Woody Allen offers a simply idyllic vista of Paris from the eyes of a hackneyed Hollywood writer in “Midnight in Paris,” one who somehow got hooked in to a conservative family, with a fiancee (Rachel McAdams) who is ready to hen-peck his every move.
Gil is staying with his fiancee and her family at a 5-star hotel in Paris. Still, as the renegade script writer, he feels unrestrained by this sizable generosity and finds a way to bash his future father-in-law’s political stance while sitting down to breakfast:John: I’m excited about the venture between the French folks and for the corporation, but otherwise, I’m not a big Francophile.
Gil is already smitten with Paris by the time the group tour of Versailles begins. He gets his a novel writing idea tested by both Inez and Michael Sheen (Paul), who plays a high-minded art historian who has been tapped to lecture at the Sorbonne.
The trouble starts when her friend, asks here where they will live after they get married: Malibu or Paris?
Gil does get a good bashing, but more than makes up for it with his trips to ‘20s Paris, where he gets some personal exposure to Bohemian culture. And there certainly are entertaining elements in the dialogue: You’ll never write well if you fear writing, Hemmingway says to Gil, alone in a Packard.
Overall, the scenes of Gil, the overwhelmed American scriptwriter reveling in artists of the ‘20s, makes the movie worth seeing. The trouble is not that Gertrude Stein (1874 - 1946) did not have contact with many great writers and painters, like Picasso and Matisse. It’s that as a Jew, she assisted the Nazi Party during WW II.
Stein was a close friend, or the lover of Bernard Faÿ, director of the Bibliothèque Nationale, under the collaborationist Vichy government in France. In 1941, at Faÿ’s suggestion, Stein agreed to translate a set of speeches by Marshal Philippe Pétain—a hundred eighty pages of explicitly anti-Semitic tirades—into English. (She hoped that they would be published in America, although they never were.)
In her preface to the translation, she compared Pétain with George Washington as “first in war, first in peace and first in the hearts of countrymen. ”Pétain is credited with sending thousands of French Jews to their death.
In New York City, Spring of 2012, “The Steins Collect,” came to the Metropolitan Museum of Art from stops in San Francisco and Paris. The show presented two hundred works of painters like Pablo Picasso and Henri Matisse, as obtained by her brothers, Leo and Michael, and Michael’s wife, Sarah, who were the earliest collectors to recognize the talents of painters like Pablo Picasso and Henri Matisse.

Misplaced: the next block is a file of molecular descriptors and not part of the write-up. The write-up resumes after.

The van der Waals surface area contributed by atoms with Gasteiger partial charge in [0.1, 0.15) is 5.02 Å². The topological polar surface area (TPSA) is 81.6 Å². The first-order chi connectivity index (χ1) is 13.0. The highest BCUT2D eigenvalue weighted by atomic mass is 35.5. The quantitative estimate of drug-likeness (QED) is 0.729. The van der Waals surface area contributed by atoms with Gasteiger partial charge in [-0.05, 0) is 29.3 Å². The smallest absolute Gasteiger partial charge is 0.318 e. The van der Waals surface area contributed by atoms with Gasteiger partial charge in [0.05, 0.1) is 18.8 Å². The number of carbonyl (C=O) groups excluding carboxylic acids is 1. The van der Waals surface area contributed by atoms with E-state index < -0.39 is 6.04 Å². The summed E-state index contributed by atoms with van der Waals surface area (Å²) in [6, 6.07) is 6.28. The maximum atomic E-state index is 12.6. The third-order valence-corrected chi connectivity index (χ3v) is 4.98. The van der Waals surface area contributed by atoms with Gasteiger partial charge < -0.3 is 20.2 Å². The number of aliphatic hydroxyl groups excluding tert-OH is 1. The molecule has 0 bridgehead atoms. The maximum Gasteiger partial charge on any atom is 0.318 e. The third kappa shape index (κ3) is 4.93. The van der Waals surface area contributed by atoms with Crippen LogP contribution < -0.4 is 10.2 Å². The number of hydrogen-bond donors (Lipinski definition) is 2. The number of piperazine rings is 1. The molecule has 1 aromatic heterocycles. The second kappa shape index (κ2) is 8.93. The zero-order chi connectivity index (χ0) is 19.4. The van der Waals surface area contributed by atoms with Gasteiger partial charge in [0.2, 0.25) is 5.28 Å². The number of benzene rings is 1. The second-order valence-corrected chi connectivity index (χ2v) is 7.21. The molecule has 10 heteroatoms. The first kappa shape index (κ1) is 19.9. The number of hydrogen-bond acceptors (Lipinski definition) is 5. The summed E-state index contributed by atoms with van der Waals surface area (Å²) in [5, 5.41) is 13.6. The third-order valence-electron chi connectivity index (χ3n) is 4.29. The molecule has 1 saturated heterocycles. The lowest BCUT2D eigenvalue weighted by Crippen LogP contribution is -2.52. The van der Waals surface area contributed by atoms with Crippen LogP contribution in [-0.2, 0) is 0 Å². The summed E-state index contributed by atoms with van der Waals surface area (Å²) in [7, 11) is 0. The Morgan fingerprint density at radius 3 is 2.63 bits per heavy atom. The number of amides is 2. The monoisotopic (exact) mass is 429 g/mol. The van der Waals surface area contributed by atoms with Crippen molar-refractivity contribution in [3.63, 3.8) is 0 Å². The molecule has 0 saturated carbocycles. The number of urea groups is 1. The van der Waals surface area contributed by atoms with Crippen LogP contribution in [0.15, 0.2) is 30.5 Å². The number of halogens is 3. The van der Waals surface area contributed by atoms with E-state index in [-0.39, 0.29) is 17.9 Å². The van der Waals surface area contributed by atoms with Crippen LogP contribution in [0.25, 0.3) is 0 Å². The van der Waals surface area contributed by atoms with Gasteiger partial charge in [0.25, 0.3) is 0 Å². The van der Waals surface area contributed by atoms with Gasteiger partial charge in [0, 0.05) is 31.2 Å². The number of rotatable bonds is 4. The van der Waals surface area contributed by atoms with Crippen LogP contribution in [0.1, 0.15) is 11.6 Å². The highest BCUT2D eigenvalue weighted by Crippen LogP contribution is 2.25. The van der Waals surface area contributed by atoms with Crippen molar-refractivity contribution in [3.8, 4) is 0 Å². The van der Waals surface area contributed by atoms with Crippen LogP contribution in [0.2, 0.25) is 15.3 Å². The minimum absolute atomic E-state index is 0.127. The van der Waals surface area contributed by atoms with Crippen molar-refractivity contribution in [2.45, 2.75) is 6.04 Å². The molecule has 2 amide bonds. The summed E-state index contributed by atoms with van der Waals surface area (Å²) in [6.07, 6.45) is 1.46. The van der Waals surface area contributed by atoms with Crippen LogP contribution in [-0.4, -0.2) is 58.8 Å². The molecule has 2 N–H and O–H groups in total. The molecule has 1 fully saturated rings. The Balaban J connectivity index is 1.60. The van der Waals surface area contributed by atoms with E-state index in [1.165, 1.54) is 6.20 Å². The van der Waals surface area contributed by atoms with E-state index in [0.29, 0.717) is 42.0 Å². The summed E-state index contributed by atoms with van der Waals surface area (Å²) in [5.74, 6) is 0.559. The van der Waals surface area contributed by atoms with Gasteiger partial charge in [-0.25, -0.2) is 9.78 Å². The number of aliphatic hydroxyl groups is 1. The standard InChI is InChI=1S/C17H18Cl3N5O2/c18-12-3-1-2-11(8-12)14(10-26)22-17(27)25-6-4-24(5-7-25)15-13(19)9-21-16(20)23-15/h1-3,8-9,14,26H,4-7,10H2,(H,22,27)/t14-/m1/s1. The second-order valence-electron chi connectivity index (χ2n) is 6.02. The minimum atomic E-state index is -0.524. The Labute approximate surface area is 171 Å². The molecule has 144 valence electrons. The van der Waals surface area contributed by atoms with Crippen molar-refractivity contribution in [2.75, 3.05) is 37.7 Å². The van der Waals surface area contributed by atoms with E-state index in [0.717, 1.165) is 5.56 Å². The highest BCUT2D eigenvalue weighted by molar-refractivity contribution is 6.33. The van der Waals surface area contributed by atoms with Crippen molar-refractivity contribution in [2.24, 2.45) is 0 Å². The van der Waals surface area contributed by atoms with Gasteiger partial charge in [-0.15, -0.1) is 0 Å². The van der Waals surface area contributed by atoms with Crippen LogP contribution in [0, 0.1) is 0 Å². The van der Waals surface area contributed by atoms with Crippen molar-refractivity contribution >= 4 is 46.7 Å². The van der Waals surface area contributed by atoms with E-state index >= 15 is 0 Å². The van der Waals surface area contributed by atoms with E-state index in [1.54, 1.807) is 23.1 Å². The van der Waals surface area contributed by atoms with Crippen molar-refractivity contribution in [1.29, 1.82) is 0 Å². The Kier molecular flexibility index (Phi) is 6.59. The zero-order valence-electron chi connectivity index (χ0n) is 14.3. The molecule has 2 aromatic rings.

But the show left out any mention that Gertrude did work on behalf of France’s Vichy government. Meanwhile, concerned citizens in New York voiced their complaint before the Met show - that facts about the exhibit were excluded. The Met, bowing to pressure, added an incriminating footnote to Gertrude, directing them to Barbara Will’s book: “Unlikely Collaboration: Gertrude Stein, Bernard Faÿ, and the Vichy Dilemma.”
The question for Allen is still that Stein’s life and loves and evident passion for the Nazi Party were not a closely guarded secret before production and filming of Midnight in Paris in 2011. Another book, by Janet Malcolm, “Two Lives: Gertrude and Alice,” and Alan Riding’s “And the Show Went On,” were published a few years before filming began on the movie.
Besides, one would think that someone of Allen’s wit would be able to pick up bits and pieces about Stein while schlepping about New York City or meandering through a bookstore.
Allen about writing the "Midnight in Paris" script: “I was excited about this deliciously direct character (Gil); I was writing about them in a satirical way; I wasn’t trying to make them meaningful or profound characters; I was trying to make them amusing and entertaining. ”If Allen was attempting to satirize or ridicule the Tea Party, Republicans or conservatives, he succeeded with Gil.
But does Allen really believe that Gil’s encounters at midnight were not so meaningful or profound? Or is it that Allen resembles Hollywood more than he would care to admit - oblivious to history when it suits him; more concerned with modern day politics - Tea Party Republicans - than with getting the history of the Holocaust right. Which brings us back to the New Yorker story about Stein, and begs the question: If the Met and “The Steins Collect” exhibit is held to this standard of full disclosure, then why not Allen? Where is his Gertrude Stein footnote to "Midnight in Paris?"
© 2013 Larry Ingram
Based in St Louis,
Larry Ingram writes about the news media, movies and culture, as well as on topics like race, privilege, Christianity, religious expression and tolerance.
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